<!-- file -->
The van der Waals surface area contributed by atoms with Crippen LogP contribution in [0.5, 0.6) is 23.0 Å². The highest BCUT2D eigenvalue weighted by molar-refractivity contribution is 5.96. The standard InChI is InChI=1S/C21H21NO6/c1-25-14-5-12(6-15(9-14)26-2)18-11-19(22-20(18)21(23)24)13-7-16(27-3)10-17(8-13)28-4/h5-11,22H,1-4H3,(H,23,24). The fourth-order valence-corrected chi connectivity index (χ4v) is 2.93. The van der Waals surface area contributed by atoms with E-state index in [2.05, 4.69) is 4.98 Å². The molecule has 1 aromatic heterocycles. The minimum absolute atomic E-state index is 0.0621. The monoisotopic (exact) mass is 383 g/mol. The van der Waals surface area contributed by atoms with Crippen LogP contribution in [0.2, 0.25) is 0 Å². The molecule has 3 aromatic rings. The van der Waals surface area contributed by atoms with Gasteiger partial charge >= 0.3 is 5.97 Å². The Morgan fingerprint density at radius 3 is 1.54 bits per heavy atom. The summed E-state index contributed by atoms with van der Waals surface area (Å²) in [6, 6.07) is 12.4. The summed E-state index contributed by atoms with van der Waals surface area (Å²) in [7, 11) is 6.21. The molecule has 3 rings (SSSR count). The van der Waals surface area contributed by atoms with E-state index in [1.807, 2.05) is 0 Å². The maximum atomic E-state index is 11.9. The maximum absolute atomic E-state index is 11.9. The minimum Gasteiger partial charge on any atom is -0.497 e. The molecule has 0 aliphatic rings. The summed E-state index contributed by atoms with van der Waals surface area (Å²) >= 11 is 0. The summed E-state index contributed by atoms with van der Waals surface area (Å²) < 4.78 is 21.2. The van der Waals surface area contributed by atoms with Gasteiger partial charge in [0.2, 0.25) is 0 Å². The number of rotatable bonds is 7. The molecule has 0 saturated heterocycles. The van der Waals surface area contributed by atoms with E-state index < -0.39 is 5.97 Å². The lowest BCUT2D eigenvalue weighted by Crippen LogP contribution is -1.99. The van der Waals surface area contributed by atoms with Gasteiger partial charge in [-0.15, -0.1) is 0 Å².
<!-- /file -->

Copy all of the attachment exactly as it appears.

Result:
The van der Waals surface area contributed by atoms with Crippen LogP contribution in [0.5, 0.6) is 23.0 Å². The highest BCUT2D eigenvalue weighted by molar-refractivity contribution is 5.96. The standard InChI is InChI=1S/C21H21NO6/c1-25-14-5-12(6-15(9-14)26-2)18-11-19(22-20(18)21(23)24)13-7-16(27-3)10-17(8-13)28-4/h5-11,22H,1-4H3,(H,23,24). The fourth-order valence-corrected chi connectivity index (χ4v) is 2.93. The van der Waals surface area contributed by atoms with E-state index in [2.05, 4.69) is 4.98 Å². The molecule has 1 aromatic heterocycles. The minimum absolute atomic E-state index is 0.0621. The monoisotopic (exact) mass is 383 g/mol. The van der Waals surface area contributed by atoms with Crippen LogP contribution in [0.2, 0.25) is 0 Å². The molecule has 3 aromatic rings. The van der Waals surface area contributed by atoms with Gasteiger partial charge >= 0.3 is 5.97 Å². The Morgan fingerprint density at radius 3 is 1.54 bits per heavy atom. The summed E-state index contributed by atoms with van der Waals surface area (Å²) in [6, 6.07) is 12.4. The summed E-state index contributed by atoms with van der Waals surface area (Å²) in [7, 11) is 6.21. The molecule has 3 rings (SSSR count). The van der Waals surface area contributed by atoms with E-state index in [1.807, 2.05) is 0 Å². The maximum atomic E-state index is 11.9. The maximum absolute atomic E-state index is 11.9. The minimum Gasteiger partial charge on any atom is -0.497 e. The molecule has 0 aliphatic rings. The summed E-state index contributed by atoms with van der Waals surface area (Å²) >= 11 is 0. The summed E-state index contributed by atoms with van der Waals surface area (Å²) < 4.78 is 21.2. The van der Waals surface area contributed by atoms with Gasteiger partial charge in [0.2, 0.25) is 0 Å². The number of rotatable bonds is 7. The molecule has 0 saturated heterocycles. The van der Waals surface area contributed by atoms with E-state index < -0.39 is 5.97 Å². The lowest BCUT2D eigenvalue weighted by Crippen LogP contribution is -1.99. The van der Waals surface area contributed by atoms with Gasteiger partial charge in [-0.15, -0.1) is 0 Å².